DC Collectibles Superman By Moebius Statue
Based on the artwork of Moebius. Sculpted by Chris Dahlberg. Legendary artist Moebius brings his unique artistic style to the Man of Steel line with this newest entry in the line of statues based on the artwork from Superman #400. Limited edition of 5,200. Measures approximately 8.25" tall.
DC Collectibles Bombshells Supergirl Statue
Are you a fan of Kara Zor-El? Supergirl looks like a pinup girl from the 1940s and 1950s! Statue is sculpted by artist Tim Miller. She sure looks happy! Sculpted by artist Tim Miller, the DC Comics Bombshells Supergirl Statue stands a little over 10 1/2-inches tall, with a look inspired by the pinup girls of the 1940s and 1950s. If you're a Supergirl reader or fan of the Kara Zor-El, you must add this amazing cold-cast porcelain statue to your collection! Ages 15 and up.
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Cover date: June 2004
Writer: Chris Claremont
Penciller: John Byrne
Inker: Jerry Ordway
The Tenth Circle - Part 3: "The Heart of the Matter"
Reviewed by: John-Paul Zito
Meanwhile at the Crucifer's lair the Crucifer turns Faith into a vampire. The psychic girl recalls her origins with the four armed gorilla named Grunt and their connections to this new/old Doom Patrol. It seems that after a brief stint in the circus the Doom Patrol took in the girl and the monkey only to have them escape when things didn't go so smoothly. They were eventually taken in by the Crucifer and his cult.
Just then Superman arrives with Wonder Woman. After a battle the Crucifer stabs Wonder Woman through the chest apparently leaving her for dead.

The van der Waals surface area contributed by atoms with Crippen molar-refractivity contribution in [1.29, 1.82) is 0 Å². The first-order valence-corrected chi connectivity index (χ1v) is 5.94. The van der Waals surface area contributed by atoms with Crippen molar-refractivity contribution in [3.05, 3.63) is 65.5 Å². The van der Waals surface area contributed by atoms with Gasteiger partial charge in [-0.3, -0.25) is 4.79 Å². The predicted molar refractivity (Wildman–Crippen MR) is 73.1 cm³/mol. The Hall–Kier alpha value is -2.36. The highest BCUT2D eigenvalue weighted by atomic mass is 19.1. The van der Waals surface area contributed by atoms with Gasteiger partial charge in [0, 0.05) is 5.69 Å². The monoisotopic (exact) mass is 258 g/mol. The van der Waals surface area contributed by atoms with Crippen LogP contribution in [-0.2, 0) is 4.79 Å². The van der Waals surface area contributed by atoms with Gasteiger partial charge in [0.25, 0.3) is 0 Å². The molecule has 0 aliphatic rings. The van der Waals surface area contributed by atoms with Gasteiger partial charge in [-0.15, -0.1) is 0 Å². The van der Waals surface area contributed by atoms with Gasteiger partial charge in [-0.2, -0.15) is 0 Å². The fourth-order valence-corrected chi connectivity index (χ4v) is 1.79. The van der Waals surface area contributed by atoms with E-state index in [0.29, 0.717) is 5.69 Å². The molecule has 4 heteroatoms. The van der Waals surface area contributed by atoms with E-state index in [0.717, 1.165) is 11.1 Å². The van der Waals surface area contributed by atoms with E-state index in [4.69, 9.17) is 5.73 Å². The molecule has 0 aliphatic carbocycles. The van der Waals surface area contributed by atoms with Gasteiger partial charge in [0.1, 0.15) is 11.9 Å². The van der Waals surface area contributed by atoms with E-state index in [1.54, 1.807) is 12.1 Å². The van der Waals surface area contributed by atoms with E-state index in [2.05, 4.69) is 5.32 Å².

To Be Continued...
Story - 1: As a recent college graduate, schooled in the art of the written word, I will attempt to deconstruct this train wreck as professionally as possible. First of all the character nuances are as deep as those from any "Super Friends" cartoon. Not to mention the endlessly hooky dialogue that is almost disrespectful to the intelligence of even the youngest reader.
The death blow to Wonder Woman and the end of this issue is obviously trying to add to the step by step destruction of the league, and build tension for the reader. However, once already we've seen this ending with Batman and he's already been "resurrected." The emotional highs and lows are short changed by instant solutions such as this.
Another problem seems to be, and I've noticed this with a number of the JLA archs, is that each issue needs a beginning -- middle -- and end. Just because the arch stretches over 3 issues or 6 issues or 20 even, each individual issue needs to have a structure of its own. It must act as a part of the whole while retaining it's own values. I know it's hard work but that's why these guys get paid the big bucks.
Art - 2: The pictures carry the story for the most part but poor background fills, out of date costume designs and flat colors are distracting and consitently take me out of the story.
Cover Art - 4: I actually like the cover quite a bit. It's got all the trappings of a good cover, it lures the audience in and gives them a reason to pick it up off the rack and flip through it if they don't usually collect JLA. It's ashame the interiors can't back up what the cover promises.
Check out the Comic Index Lists for the complete list of Superman-related comics published in 2004.